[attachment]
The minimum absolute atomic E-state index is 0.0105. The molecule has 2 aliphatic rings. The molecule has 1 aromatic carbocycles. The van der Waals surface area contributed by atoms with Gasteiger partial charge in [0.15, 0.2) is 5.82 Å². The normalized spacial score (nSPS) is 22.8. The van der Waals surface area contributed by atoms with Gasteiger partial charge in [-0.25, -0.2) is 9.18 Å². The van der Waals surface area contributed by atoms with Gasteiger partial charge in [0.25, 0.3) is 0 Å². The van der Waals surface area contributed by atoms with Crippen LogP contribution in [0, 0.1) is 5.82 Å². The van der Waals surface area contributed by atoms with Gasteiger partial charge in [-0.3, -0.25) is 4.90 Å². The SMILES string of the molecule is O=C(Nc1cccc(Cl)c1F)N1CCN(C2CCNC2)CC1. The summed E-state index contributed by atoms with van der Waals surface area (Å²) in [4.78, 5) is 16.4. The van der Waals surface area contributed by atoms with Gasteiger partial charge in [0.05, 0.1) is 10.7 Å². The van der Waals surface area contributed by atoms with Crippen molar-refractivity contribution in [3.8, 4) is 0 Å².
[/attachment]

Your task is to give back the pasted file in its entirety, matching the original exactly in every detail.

The minimum absolute atomic E-state index is 0.0105. The molecule has 2 aliphatic rings. The molecule has 1 aromatic carbocycles. The van der Waals surface area contributed by atoms with Gasteiger partial charge in [0.15, 0.2) is 5.82 Å². The normalized spacial score (nSPS) is 22.8. The van der Waals surface area contributed by atoms with Gasteiger partial charge in [-0.25, -0.2) is 9.18 Å². The van der Waals surface area contributed by atoms with Gasteiger partial charge in [0.25, 0.3) is 0 Å². The van der Waals surface area contributed by atoms with Crippen LogP contribution in [0, 0.1) is 5.82 Å². The van der Waals surface area contributed by atoms with Gasteiger partial charge in [-0.3, -0.25) is 4.90 Å². The SMILES string of the molecule is O=C(Nc1cccc(Cl)c1F)N1CCN(C2CCNC2)CC1. The summed E-state index contributed by atoms with van der Waals surface area (Å²) in [4.78, 5) is 16.4. The van der Waals surface area contributed by atoms with Gasteiger partial charge in [0.05, 0.1) is 10.7 Å². The van der Waals surface area contributed by atoms with Crippen molar-refractivity contribution in [3.8, 4) is 0 Å².